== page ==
The Food Safety Modernization Act (FSMA) was signed into law two years ago, however most food and beverage regulations were just released this past January. A new study by iRely, a solution provider for food and beverage manufacturers, has found that while the guidelines have been pending for some time, many process manufacturers are still either uncertain or unaware of how the new regulations will affect their production processes.
According to the survey, an overwhelming majority of respondents (71 percent) agreed that the new FSMA regulations would affect their operations, but about 47 percent were “unsure” as to which requirement would affect them the most. In addition, about 44 percent of respondents listed “uncertain or unclear implementations” as their biggest concern about new FSMA rules. In short, how are companies supposed to follow regulations they don’t understand?
While food and beverage manufacturing leaders seem to be mostly aware there are new requirements, they are still trying to figure out how exactly those requirements will serve as a motivator for operational changes. The survey also found that a large number of manufacturers are either unconcerned or unaware of how the new regulations directly correlate to the safety and quality end products.
The FDA has made it clear that most plants will need to increase capital expenditures in order to upgrade technology and meet new regulations. Ironically though, when asked if the new FSMA rules affected their ability to plan/budget, about 45 percent of respondents answered no, they have not acknowledged FSMA guidelines.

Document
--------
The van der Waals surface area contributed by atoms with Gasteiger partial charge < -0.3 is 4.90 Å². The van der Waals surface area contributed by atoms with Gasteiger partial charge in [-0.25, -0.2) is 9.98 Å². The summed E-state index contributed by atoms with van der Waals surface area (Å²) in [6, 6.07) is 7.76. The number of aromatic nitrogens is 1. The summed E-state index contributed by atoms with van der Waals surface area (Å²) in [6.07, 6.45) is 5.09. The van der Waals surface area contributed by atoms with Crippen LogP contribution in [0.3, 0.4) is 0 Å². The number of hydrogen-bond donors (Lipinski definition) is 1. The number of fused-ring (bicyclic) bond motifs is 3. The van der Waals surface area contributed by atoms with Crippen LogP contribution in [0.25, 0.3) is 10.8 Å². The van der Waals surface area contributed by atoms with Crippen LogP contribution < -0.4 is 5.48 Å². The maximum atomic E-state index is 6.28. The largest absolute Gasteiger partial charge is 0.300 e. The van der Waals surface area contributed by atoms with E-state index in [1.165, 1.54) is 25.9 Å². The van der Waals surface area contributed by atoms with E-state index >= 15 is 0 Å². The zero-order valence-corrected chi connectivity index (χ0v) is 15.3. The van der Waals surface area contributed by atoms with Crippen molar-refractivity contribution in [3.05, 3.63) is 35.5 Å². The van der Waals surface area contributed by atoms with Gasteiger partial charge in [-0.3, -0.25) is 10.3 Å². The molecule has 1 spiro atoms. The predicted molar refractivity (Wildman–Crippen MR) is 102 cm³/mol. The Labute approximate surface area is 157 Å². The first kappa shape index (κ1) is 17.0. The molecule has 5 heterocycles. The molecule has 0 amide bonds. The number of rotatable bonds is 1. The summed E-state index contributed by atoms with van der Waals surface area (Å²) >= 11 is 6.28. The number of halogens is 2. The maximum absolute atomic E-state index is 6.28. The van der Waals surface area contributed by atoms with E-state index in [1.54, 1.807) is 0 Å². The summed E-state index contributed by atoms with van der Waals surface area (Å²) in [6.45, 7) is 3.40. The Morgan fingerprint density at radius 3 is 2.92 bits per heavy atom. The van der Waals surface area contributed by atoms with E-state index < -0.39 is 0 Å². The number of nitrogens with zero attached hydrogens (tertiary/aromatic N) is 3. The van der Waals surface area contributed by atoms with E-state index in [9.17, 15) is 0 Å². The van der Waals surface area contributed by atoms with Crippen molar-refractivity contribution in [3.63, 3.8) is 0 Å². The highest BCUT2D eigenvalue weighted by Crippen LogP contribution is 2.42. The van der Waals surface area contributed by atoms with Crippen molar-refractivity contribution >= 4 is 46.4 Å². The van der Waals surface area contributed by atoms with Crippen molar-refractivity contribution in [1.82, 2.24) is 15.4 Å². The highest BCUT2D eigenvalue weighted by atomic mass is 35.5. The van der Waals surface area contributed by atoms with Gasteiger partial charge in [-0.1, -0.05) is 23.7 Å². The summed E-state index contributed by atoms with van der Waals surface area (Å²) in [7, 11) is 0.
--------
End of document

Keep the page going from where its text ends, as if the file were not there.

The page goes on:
In fact, most don’t plan to increase resources at all. Seventy-six percent of respondents said they’re not looking to increase their resources or employees simply to meet FSMA requirements.
This is a concern considering the FSMA is requiring additional safety protocols from manufacturers. Mock recalls, for example, will need to be conducted more often. In most cases, these mock recalls can take days or weeks to complete and requires the participation of staff from various departments. But in order to complete the mock recalls, an increase in resources would likely be required. The new regulations also give the FDA power to assess fees and fines. If companies fail to respond to a mandated recall or conduct them regularly, a company’s registration, without a court order, could be suspended.
The FDA has already flexed its new-found authority—making an example of Sunland Inc.’s New Mexico plant. The operation was shut down November 2012 because they failed to comply.
The lesson: Companies should utilize new adaptable manufacturing systems. With these upgradable systems, not only will they be protected from immediate threats, they will also be prepared for new, possibly stricter, FDA regulations in the future.
But the truth is many plants still rely on basic ERP systems or spreadsheets to track and manage production processes. Forty-five percent of survey respondents reported using spreadsheets or manual processes to manage traceability, quality, and inventory issues. This basic technology has gotten the job done in the past but FSMA regulations state clearly the need for improvement in electronic record keeping and auditing, which requires more up-to-date technologies in order to properly track and report all necessary items.
Part of the hesitancy to upgrade plant-tracking technology is likely centered around slim margin and the still recovering economy. Generally, companies have chosen to hold more cash since factors like unemployment have caused the economy to fluctuate. Today’s investments are directly related to revenue improving and cutting costs only.
Furthermore, companies are skeptical as to whether or not these FSMA-related improvements will actually be enforced. But plant owners should know that the Congressional Budget Office has allotted $280 million per year for enforcement of these regulations.